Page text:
There's a health trend that researchers want the LGBT community to be aware of: Lesbian and gay adults over 50 are found to be in poorer health than heterosexuals, according to a University of Washington School of Social Work study.
The UW study is the first to use national, population-based data, to look at adult health by sexual orientation. UW Professor Karen Fredriksen-Goldsen was a lead researcher.
Karen Fredriksen-Goldsen: "Both gay men, lesbians, and bisexual men and women, compared to heterosexuals as a group, we did see higher rates of weakened immune system, lower back or neck pain, as well as higher rates of disability and mental distress across all those groups."
The research also broke down health disparities by group. Among the findings:
- Compared with heterosexuals, gay and bisexual men were more likely to experience angina (chest pain), and more likely to have cancer. Gay and bisexual men were more likely to be current smokers and to engage in excessive drinking. Gay men were less likely to be obese than heterosexual men, though there was not a difference in physical activity between the two groups.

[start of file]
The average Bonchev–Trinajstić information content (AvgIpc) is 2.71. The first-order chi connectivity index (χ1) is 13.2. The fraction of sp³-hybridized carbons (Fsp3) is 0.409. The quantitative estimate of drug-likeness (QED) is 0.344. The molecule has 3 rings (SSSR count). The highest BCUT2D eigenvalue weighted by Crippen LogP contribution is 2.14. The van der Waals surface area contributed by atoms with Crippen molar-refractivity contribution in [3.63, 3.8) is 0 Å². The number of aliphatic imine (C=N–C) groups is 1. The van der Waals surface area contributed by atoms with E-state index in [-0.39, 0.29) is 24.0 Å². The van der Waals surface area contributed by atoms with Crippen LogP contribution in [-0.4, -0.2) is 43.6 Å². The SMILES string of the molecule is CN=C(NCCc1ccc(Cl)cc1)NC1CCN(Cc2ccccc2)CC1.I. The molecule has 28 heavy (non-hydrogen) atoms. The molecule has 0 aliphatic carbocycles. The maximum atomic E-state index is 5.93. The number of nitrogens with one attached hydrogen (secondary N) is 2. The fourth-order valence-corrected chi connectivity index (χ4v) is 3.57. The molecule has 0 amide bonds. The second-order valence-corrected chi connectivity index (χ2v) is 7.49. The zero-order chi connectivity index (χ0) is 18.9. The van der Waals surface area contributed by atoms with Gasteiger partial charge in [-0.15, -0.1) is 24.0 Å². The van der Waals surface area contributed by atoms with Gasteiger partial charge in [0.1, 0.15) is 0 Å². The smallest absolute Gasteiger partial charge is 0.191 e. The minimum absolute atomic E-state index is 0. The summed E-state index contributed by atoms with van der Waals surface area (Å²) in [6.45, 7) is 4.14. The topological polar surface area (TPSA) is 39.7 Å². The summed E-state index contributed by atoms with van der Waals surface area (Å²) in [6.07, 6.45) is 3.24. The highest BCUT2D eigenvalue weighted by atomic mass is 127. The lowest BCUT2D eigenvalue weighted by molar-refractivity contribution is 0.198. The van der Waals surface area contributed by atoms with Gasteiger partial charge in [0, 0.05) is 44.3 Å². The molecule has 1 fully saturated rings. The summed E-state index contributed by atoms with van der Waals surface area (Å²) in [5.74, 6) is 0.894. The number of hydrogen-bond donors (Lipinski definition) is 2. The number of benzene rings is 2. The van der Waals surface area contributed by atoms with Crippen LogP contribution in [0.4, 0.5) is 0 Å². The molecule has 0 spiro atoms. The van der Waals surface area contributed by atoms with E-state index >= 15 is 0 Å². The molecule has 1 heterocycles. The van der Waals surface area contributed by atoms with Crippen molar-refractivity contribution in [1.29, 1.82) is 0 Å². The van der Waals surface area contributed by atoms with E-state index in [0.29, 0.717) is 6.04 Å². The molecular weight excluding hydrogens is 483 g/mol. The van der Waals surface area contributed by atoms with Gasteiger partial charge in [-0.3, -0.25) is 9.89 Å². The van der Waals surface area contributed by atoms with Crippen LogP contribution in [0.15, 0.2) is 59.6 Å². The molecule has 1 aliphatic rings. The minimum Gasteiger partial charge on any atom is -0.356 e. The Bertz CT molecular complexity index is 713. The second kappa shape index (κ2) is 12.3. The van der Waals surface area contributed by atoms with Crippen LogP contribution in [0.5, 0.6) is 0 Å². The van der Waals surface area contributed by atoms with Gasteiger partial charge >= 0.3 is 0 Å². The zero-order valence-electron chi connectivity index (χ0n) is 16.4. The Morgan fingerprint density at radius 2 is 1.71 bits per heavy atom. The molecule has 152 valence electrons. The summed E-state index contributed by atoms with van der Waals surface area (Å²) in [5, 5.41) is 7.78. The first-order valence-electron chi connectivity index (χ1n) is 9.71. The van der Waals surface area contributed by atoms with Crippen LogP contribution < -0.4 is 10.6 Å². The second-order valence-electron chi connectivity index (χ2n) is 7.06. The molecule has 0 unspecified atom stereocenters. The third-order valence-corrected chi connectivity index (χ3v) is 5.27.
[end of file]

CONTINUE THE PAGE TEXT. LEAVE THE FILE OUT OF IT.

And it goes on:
- Bisexual adults reported feeling more isolated and experiencing greater stress.
- Lesbian and bisexual women were more likely affected by stroke and heart attacks, asthma and sleep problems. Lesbians surveyed had elevated rates of excessive drinking. At the same time, lesbians had lower rates of diabetes than heterosexuals. While data on lesbians 18 and older shows they have lower rates of health insurance coverage, this study showed lesbians 50 and older had higher rates of health insurance and higher education levels than heterosexual women.
- In a sign that LGB adults over 50 are accessing preventive care, more of them were tested for HIV than heterosexuals, had blood pressure screenings (among women) and flu shots (among men).
The study intentionally highlights multiple health threats for lesbians.
Karen Fredriksen-Goldsen: "Lesbian and bisexual women, there’s been very limited attention, it's a very invisible population, especially midlife and older adults. We have very few studies that have actually looked specifically at the kinds of chronic conditions for this particular population."
The data was based on a U.S. Centers for Disease Control and Prevention study of 33,000 adults.
While this study does not cover possible causes for the health disparities, Fredriksen-Goldsen is researching causes and prevention efforts in her longitudinal study Aging with Pride.